I finished up the first week and a half of work feeling like I was totally fucked and there was no way I could make it through the year with my sanity intact.
Then I listened to a four part series on Note to Self (it’s called “Taking the Lead” — sorry I’m not sure how to link to podcasts) about two women trying to create an app/service that helps working mothers fill in the gaps so they don’t have to drop the ball at work or at home when shit goes amiss. And as I listened to their story, and heard the sound bites from so many other woman struggling to make it work when there just aren’t enough hours in the day, I felt something inside me shift. And suddenly I didn’t need to come here to kvetch anymore. Because even though, at the end of the series nothing was solved and no one had any answers, just knowing that I wasn’t alone made me feel 100% better. It’s amazing how cathartic identifying with someone else’s narrative can be.
I was also reminded of how good I have it in so many ways. I chose to be a teacher because I thought the hours would promote a work/family balance that most office jobs can’t. And while the inflexibility of my job can be exasperating (no tele-commuting for me), I really have been very lucky for the past six years in find ways to work with my administration to create a schedule that works (at least moderately) well for may family.
Of course, the gains for my family have been at the expense of my work, or better said, my mental well-being at work. At best I’ve been coasting at work for the last six years, getting by on my years of experience and all the systems, and curriculum, I created. At worst I’ve been struggling and sometimes even dropping the ball. Being at home more with my family means I’m at work less to get things done. And while I have become more efficient, which saves time, there are hours I do need to be there, and that always means picking my kids up later than I want to.
And of course there are the things I need and want to do to stay healthy and happy, like working out or seeing friends. It’s just really hard to find the time for everything.
Yes, I know, I’ve written this exact post. Many time.
But truly, this year, with my insane schedule, time is at premium in ways it never has been before. The other campus that I start at is farther away and takes a lot longer to get to, except I’m supposed to be there earlier than before. I generally arrive 2-3 minutes before the final bell, which would be totally panic inducing if it weren’t for the teacher I’m working with, who is totally understanding and happy to start the class without me.
I don’t have much travel time between schools either, which means I arrive at my school only 10 minutes before I start teaching there, which doesn’t leave much time to prepare. All this to say, I have to make copies and do set up at the end of the day, and I have to take any grading home, where I’m also planning, answering emails, and inputting scores.
At this point, it feels my day is scheduled down to the minute; if I stop and talk to someone for 15 minutes before I get into my car, the whole evening could be thrown off.
Basically, I need to start streamlining. I’m going to spend this month looking hard at how I’m spending my time in an attempt to make more deliberate choices about what I’m doing and when. If I look at one day, things feel impossible, but if I have the entire week in mind, it feels more manageable.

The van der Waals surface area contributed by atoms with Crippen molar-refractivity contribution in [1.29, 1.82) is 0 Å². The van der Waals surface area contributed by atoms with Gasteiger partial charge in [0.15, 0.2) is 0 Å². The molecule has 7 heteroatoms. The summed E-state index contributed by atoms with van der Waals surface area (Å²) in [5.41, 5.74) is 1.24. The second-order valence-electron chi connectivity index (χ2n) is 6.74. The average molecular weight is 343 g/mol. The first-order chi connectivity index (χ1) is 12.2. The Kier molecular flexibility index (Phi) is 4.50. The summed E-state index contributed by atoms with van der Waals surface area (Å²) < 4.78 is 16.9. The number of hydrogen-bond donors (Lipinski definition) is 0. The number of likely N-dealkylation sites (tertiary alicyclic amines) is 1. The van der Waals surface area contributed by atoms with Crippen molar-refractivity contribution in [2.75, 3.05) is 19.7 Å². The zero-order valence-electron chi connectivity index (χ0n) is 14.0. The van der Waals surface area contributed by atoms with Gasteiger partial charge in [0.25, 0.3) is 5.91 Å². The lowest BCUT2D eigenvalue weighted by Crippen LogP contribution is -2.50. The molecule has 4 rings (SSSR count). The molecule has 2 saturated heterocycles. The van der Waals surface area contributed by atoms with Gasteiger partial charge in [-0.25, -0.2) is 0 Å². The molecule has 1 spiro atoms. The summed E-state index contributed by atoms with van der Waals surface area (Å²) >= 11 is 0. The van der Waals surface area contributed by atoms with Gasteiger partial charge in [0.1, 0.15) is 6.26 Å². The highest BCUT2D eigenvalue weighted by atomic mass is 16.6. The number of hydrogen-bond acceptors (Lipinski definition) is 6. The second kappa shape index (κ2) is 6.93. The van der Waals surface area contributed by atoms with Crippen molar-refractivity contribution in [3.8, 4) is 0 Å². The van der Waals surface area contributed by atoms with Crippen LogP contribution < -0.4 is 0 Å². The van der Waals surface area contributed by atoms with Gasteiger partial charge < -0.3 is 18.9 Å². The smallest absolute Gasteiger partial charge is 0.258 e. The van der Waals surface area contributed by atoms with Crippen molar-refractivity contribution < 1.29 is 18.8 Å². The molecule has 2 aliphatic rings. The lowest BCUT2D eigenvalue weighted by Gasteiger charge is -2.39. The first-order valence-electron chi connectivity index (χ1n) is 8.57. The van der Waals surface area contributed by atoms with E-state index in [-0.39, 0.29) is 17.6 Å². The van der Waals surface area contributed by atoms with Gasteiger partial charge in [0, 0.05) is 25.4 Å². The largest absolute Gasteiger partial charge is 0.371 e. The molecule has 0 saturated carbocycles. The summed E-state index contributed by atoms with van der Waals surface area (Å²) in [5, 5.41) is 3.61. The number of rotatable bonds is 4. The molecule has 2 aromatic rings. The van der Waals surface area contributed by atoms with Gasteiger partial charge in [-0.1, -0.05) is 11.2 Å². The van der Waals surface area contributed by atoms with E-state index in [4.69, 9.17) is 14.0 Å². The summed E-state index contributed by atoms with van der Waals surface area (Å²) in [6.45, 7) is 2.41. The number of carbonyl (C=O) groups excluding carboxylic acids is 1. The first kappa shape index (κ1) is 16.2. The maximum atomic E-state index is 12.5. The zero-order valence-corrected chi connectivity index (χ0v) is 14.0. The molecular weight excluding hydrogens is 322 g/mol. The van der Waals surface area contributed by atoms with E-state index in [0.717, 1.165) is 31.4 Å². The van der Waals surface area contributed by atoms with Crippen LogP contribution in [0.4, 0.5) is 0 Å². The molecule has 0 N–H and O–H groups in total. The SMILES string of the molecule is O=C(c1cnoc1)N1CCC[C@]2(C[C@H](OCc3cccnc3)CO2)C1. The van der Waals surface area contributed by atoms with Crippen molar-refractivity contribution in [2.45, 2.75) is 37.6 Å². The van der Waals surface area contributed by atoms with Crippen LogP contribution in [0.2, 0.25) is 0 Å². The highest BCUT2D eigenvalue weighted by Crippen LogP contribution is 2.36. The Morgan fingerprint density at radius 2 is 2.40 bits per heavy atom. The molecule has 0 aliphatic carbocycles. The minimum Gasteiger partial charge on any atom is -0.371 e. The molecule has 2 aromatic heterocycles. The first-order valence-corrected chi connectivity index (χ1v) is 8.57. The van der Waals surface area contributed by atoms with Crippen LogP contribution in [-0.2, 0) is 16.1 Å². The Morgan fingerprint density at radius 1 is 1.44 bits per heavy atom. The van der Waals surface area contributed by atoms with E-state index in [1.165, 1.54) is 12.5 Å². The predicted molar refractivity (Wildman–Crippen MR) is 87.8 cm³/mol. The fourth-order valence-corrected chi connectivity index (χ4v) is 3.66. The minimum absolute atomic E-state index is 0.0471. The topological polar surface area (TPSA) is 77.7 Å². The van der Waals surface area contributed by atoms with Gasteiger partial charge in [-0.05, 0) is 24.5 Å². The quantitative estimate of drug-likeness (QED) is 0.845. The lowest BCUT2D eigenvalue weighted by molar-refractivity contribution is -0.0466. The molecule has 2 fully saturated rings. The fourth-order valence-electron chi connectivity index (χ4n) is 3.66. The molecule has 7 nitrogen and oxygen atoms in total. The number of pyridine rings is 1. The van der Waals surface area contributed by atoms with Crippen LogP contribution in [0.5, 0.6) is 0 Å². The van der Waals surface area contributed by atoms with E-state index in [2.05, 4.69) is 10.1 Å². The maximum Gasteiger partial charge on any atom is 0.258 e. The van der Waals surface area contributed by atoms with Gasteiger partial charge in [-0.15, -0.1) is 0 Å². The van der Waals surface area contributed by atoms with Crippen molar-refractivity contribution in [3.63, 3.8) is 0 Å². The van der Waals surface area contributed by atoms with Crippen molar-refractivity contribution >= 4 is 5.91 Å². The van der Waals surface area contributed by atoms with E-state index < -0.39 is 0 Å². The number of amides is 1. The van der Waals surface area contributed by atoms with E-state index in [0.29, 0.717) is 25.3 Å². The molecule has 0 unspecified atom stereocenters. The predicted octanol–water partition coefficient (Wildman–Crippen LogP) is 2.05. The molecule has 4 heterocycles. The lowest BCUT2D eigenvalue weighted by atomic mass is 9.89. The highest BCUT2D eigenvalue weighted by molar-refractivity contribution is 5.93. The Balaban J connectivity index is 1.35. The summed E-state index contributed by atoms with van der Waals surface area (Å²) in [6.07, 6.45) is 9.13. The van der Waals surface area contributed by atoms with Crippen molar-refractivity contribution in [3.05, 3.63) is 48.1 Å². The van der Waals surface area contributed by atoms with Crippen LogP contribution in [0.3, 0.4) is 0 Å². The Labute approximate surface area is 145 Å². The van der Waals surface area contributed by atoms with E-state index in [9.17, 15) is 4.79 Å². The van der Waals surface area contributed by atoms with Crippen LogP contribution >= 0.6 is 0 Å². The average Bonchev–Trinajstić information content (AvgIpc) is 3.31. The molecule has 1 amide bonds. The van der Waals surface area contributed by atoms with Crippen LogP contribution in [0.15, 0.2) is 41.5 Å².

This means I need to be more organized, I need to have systems in place so I can see the week in front of me and make intentional choices about when I’m going to work out, when I’m going to pick up the kids early (and when it’s going to have to be okay that they wait), when I’m going to prep meals, when the kids are going to take baths, when I’m going to grade papers and input scores, and so on.
Planning my life like this won’t leave a lot of space for spontaneity, but it might actually allow me to do all the things I need to do, while still allowing me some of the important things I want, like quality time with my kids and husband, and the occasional meal out with a friend.
I’ve identified a few areas that I know require large chunks of time, or generally take more time than I think is truly necessary: shopping (for groceries and household goods), house pick-up, meal prep (includes lunches), exercise, my daughter’s homework, bedtime routine, prepping for work. I hope to spend time here this month, writing about my current systems (or lack thereof) and brainstorming ways to streamline processes to make them less time consuming and more efficient.
I find that I spend a lot of time attempting to do two or more things at the same time, and then am surprised when quality time with my kids is lacking in the quality department, when I spent much of it folding laundry or picking up things around the house. At the very least, I hope by streamlining and scheduling, I can dedicate myself to one task at a certain time, so I don’t feel so harried throughout the whole day. This may mean that ultimately I don’t get as much done during any given time period, but hopefully that will be okay, because I’ll be using my other time more wisely.
Wish me luck as I try to figure all this out. I know there is a lot of room for improvement when it comes to how effectively I use my time, I just hope I can make meaningful changes before this school year gets the best of me.
What is one area of your life you’d like to streamline more?